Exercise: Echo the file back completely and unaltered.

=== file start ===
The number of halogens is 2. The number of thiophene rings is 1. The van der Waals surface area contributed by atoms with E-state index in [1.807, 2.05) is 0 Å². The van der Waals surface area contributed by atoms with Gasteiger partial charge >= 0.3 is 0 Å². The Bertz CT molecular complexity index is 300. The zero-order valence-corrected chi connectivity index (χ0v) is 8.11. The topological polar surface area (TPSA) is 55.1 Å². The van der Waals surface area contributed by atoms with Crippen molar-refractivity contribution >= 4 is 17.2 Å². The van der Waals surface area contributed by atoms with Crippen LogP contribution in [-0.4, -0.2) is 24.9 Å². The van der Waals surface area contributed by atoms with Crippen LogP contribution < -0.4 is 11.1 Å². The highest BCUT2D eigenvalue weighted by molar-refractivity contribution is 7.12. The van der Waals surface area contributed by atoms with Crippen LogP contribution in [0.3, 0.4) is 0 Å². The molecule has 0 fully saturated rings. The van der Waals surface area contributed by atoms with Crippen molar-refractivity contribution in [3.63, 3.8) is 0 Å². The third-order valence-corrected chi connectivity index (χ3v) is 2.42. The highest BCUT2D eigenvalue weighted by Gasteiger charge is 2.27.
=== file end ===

The number of halogens is 2. The number of thiophene rings is 1. The van der Waals surface area contributed by atoms with E-state index in [1.807, 2.05) is 0 Å². The van der Waals surface area contributed by atoms with Gasteiger partial charge >= 0.3 is 0 Å². The Bertz CT molecular complexity index is 300. The zero-order valence-corrected chi connectivity index (χ0v) is 8.11. The topological polar surface area (TPSA) is 55.1 Å². The van der Waals surface area contributed by atoms with Crippen molar-refractivity contribution >= 4 is 17.2 Å². The van der Waals surface area contributed by atoms with Crippen LogP contribution in [-0.4, -0.2) is 24.9 Å². The van der Waals surface area contributed by atoms with Crippen LogP contribution < -0.4 is 11.1 Å². The highest BCUT2D eigenvalue weighted by molar-refractivity contribution is 7.12. The van der Waals surface area contributed by atoms with Crippen LogP contribution in [0.3, 0.4) is 0 Å². The molecule has 0 fully saturated rings. The van der Waals surface area contributed by atoms with Crippen molar-refractivity contribution in [3.63, 3.8) is 0 Å². The third-order valence-corrected chi connectivity index (χ3v) is 2.42. The highest BCUT2D eigenvalue weighted by Gasteiger charge is 2.27.